THE SHORT STACK - book review
The Archer - If you’re looking for a novel that offers escapism, with a healthy dose of reality; family drama, with poetic lyricism, look no further than The Archer by Shruti Swamy. Taking place in 1960s- 1970s Bombay, it presents the idea and dilemma of independent womanhood, motherhood and artistic endeavors coexisting. When the protagonist, Vidya as a young girl, observes her mother and a class of women performing a native dance, she is vexed. She is determined to not only learn it, but perfect it. The pursuit of it means more than marriage, becoming a mother or her eventual college studies. It takes on even more meaning once she loses her mother while still only in high school. Of course her desire to be consumed by her art runs contrary to her father’s, her husband’s and societal expectations. Can Vidya have it all? Does she want it all or is her life’s ambition singular?
Although this is Samy’s debut novel, it is not her first publication. Her recently published collection of stories, A House is a Body, was dubbed by Kiese Laymon as “one of the greatest short story collections of the 2020s.” Given that, along with the The Archer’s original premise, it is no surprise that this is an impressive and wholly engaging debut from a unique writing talent who will only get better and better with each project.
Publisher: Algonquin Books, an imprint of Workman Press
A Knock at Midnight by debut writer/lawyer Brittany K. Barnett is a compelling memoir of justice, determination and freedom. The small-town Georgia native was in the midst of a successful career in finance in 2011, and headed to an even more lucrative one in corporate law when she came along the story of Sharanda Jones. Sharanda was a single mother who received a life sentence without parole for a first-time, nonviolent drug offense. The situation resonated with Brittany who herself was the daughter of a single mom, addicted to drugs, and constantly in and out of jail through little fault of her own but an untreated addiction. Although criminal justice law was not in Brittany’s wheelhouse at the time, she was determined learn what she needed in hopes of garnering Sharanda a second chance at life, along with family friends and former neighbors who had been unfairly impacted by a flawed justice system.
I dug into the history of federal drug legislation, trying to find justification for the clearly inequitable 100-to-1 crack-to-powder ratio. Surely there had to be some legislative. History that explained lawmakers’ rationale. … What little legislative history there was suggested that legislators justified penalties a hundred times harsher for crack cocaine for reasons unsubstantiated at the time … In the months leading up to the 1986 elections, more than one thousand articles appeared in major news outlets around the country focused on the devastation wrought by crack cocaine. The articles played on age-old racist white fears of Black criminality, ignoring the fact that white Americans used cocaine at higher rates than Black Americans.
Somewhere in between law school and Brittany’s mom’s legal and drug addiction struggles, her mother persevered, overcoming her habit (not while in prison) and released from the clutches of a failed system. It took several years, but thanks to Brittany’s persistence and Sharanda’s hopeful nature, the single mom who thought she’d never hug her kids again, let alone experience their life milestones as twenty-something-year-old women, her story too ends on an inspiring note. A Knock at Midnight is no ordinary book. It impressively weaves together elements of memoir, prison drama, and courtroom suspense, and it does so in a very approachable, accessible way for readers of all ages.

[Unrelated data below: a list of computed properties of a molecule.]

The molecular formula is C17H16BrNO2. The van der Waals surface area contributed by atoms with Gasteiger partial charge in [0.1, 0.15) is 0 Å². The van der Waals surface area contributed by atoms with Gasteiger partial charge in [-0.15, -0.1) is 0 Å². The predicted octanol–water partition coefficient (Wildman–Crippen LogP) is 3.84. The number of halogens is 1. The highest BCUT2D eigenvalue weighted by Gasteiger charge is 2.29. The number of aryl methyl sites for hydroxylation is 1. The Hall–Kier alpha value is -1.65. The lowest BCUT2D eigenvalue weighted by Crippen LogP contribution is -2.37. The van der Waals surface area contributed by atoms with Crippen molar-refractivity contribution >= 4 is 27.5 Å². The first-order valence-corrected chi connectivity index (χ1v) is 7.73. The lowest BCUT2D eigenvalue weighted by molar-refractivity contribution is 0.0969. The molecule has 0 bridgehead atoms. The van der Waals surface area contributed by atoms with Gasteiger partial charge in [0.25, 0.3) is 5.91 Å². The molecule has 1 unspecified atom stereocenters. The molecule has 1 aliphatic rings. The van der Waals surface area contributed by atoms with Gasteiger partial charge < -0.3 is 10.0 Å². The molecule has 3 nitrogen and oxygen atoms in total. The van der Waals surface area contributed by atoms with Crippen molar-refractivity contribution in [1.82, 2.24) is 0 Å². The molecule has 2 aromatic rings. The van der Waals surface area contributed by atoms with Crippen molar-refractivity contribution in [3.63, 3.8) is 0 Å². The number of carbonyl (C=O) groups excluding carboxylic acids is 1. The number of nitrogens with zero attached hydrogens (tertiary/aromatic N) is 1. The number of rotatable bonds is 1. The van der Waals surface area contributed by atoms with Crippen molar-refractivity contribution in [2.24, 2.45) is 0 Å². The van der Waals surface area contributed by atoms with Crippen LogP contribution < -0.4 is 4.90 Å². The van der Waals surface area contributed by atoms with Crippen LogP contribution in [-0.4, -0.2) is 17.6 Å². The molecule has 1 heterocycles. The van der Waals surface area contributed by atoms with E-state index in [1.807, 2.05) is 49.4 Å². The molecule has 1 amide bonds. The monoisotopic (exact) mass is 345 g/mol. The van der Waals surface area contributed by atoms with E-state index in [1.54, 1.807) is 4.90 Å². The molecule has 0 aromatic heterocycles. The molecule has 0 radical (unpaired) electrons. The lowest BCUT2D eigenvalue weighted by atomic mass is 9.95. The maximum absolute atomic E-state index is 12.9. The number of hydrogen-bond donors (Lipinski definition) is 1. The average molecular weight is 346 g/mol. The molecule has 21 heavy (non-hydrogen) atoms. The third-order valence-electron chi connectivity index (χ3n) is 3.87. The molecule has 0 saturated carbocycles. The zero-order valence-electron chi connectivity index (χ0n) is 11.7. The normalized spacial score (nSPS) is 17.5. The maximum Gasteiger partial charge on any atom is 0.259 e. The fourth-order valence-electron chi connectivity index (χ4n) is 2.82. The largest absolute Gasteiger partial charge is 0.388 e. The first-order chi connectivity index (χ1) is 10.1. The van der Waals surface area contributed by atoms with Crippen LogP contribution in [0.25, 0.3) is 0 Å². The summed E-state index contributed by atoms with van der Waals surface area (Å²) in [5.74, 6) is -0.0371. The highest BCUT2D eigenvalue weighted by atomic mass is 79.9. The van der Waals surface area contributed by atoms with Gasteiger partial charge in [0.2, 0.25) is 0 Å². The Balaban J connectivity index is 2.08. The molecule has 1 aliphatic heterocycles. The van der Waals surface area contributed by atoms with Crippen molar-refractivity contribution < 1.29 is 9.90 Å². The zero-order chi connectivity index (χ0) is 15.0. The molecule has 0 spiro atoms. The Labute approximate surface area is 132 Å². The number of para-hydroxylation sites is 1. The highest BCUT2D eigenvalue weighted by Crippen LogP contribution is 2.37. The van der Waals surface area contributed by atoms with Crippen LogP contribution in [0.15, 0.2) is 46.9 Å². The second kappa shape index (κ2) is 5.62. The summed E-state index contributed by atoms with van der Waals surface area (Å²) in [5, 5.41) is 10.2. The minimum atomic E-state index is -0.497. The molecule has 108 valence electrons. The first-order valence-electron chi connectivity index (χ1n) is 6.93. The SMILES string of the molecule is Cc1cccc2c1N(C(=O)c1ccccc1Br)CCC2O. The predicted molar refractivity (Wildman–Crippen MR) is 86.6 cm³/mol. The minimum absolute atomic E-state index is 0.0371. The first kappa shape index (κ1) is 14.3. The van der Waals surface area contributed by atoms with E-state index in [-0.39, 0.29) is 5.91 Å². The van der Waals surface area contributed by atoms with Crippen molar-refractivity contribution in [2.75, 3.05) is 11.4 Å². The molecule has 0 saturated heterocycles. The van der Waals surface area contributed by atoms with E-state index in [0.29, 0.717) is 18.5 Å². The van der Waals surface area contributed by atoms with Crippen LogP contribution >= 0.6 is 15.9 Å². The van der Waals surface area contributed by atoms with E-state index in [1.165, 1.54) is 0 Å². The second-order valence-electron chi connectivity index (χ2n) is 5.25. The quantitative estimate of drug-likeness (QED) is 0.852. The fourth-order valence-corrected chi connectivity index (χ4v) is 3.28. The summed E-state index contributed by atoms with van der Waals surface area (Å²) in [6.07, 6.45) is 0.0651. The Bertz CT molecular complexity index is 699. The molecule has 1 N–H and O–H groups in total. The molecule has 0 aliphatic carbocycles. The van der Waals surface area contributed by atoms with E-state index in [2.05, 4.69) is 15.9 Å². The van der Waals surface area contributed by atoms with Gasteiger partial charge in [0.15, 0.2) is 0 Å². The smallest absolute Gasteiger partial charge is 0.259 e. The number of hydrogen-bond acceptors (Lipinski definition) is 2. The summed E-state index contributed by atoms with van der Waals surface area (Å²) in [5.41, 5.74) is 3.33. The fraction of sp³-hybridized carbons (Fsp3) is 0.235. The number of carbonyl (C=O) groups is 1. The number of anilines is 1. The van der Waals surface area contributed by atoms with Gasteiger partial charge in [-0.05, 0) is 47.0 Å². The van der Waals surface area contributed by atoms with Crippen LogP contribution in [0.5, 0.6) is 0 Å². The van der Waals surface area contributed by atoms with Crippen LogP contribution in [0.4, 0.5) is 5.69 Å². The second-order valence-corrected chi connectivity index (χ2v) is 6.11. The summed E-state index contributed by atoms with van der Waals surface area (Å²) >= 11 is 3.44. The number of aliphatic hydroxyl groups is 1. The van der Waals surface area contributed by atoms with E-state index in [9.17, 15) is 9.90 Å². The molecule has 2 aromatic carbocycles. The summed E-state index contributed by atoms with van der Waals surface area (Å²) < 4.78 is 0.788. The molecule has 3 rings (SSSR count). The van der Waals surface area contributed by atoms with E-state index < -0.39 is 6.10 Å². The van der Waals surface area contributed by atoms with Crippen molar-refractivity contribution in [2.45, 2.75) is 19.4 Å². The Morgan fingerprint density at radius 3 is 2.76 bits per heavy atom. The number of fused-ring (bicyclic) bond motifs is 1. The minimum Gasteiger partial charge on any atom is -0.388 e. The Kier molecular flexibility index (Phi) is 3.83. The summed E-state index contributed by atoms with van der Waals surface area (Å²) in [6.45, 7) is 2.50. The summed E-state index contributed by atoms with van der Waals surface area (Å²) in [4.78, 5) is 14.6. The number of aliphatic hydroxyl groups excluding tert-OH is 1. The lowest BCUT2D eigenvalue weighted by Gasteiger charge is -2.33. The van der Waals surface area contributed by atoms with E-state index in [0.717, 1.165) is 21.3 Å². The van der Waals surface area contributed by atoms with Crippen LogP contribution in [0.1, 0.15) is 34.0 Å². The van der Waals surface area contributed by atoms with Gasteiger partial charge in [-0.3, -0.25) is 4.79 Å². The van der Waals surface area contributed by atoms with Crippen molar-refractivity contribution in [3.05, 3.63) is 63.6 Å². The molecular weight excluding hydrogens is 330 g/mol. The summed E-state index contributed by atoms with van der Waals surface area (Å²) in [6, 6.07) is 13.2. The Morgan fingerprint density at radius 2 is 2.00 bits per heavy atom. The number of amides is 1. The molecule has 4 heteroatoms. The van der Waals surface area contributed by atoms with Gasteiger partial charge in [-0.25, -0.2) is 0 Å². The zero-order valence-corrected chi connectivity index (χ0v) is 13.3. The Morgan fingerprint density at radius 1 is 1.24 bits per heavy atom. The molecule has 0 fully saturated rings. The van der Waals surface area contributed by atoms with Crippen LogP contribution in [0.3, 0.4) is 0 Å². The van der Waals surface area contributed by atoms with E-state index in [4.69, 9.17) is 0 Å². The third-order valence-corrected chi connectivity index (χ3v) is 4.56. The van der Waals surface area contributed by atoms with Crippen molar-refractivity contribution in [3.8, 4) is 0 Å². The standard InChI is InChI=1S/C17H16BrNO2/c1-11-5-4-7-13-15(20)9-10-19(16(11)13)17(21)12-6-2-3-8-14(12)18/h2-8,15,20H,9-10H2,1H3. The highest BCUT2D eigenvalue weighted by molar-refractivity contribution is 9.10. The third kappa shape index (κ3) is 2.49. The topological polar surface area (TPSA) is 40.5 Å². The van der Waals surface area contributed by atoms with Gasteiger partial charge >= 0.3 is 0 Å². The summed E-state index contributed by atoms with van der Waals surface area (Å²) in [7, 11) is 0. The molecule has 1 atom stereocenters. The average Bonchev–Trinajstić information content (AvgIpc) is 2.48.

Publisher: Crown, an imprint of Random House
Revival Season - While Revival Season by Monica West is a quick read, it is not necessarily an easy read. That is not to say it isn’t a well-executed, contemporary debut novel, because it is, but the subject matter about an abusive Southern Baptist preacher, is intense and heart-wrenching at times. The story’s main character, 15-year-old Miriam is the daughter of one of the South’s most prominent Black evangelists. As such, at the start of every summer, she and her family load up the family car and spend several weeks on the road, going from church to church for her father’s healing services.
During this one fateful summer, Miriam sees her passionate preacher father in a different light as she observes his temper targeted towards not only herself and her mother, but congregants. Maybe even doubling vexing is hearing her father accused of abusing a young girl. During that same revival season, Miriam learns that she may actually have the gift of healing her father may only be faking. Out of fear of her father’s jealousy, as well as his staunch belief that women cannot heal or have leadership positions in the church, she uses her “gift” sparingly and on the down low. With all the tumult of this particular season, Miriam’s belief in her father and religion is shaken to its core. The story of Revival Season is simple, yet somewhat unique in its exploration of a young girl’s faith in the face of an abusive father and a life-altering decision. It is both interesting and laudable that although a Black family is at the center of this story, race and racism are not. As a writer, her style is pared down and straight forward, maybe at first glance, even a bit underwhelming, with little to no lush, lyrical or memorable lines, per se. That said, with a debut such as this, West undeniably shows signs of an emerging talent to keep an eye on.
Publisher: Simon & Schuster
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